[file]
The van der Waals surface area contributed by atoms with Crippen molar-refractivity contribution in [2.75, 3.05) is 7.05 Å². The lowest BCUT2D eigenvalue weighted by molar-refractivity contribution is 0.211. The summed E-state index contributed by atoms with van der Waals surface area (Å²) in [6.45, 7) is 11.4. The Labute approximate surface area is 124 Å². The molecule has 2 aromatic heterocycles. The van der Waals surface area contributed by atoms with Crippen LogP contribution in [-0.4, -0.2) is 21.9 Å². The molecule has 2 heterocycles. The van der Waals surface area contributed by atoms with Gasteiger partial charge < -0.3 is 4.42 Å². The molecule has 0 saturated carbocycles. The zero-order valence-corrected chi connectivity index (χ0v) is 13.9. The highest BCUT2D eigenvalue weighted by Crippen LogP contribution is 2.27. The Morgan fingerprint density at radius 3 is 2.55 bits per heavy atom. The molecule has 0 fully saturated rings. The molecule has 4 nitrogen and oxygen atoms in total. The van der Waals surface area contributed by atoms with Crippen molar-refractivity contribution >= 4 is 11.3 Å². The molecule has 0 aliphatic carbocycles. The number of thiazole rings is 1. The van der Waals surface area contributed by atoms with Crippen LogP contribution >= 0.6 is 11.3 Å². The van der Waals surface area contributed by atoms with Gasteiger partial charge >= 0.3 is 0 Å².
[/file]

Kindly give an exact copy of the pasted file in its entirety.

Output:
The van der Waals surface area contributed by atoms with Crippen molar-refractivity contribution in [2.75, 3.05) is 7.05 Å². The lowest BCUT2D eigenvalue weighted by molar-refractivity contribution is 0.211. The summed E-state index contributed by atoms with van der Waals surface area (Å²) in [6.45, 7) is 11.4. The Labute approximate surface area is 124 Å². The molecule has 2 aromatic heterocycles. The van der Waals surface area contributed by atoms with Crippen LogP contribution in [-0.4, -0.2) is 21.9 Å². The molecule has 2 heterocycles. The van der Waals surface area contributed by atoms with Gasteiger partial charge < -0.3 is 4.42 Å². The molecule has 0 saturated carbocycles. The zero-order valence-corrected chi connectivity index (χ0v) is 13.9. The highest BCUT2D eigenvalue weighted by Crippen LogP contribution is 2.27. The Morgan fingerprint density at radius 3 is 2.55 bits per heavy atom. The molecule has 0 fully saturated rings. The molecule has 4 nitrogen and oxygen atoms in total. The van der Waals surface area contributed by atoms with Crippen molar-refractivity contribution >= 4 is 11.3 Å². The molecule has 0 aliphatic carbocycles. The number of thiazole rings is 1. The van der Waals surface area contributed by atoms with Crippen LogP contribution >= 0.6 is 11.3 Å². The van der Waals surface area contributed by atoms with Gasteiger partial charge >= 0.3 is 0 Å².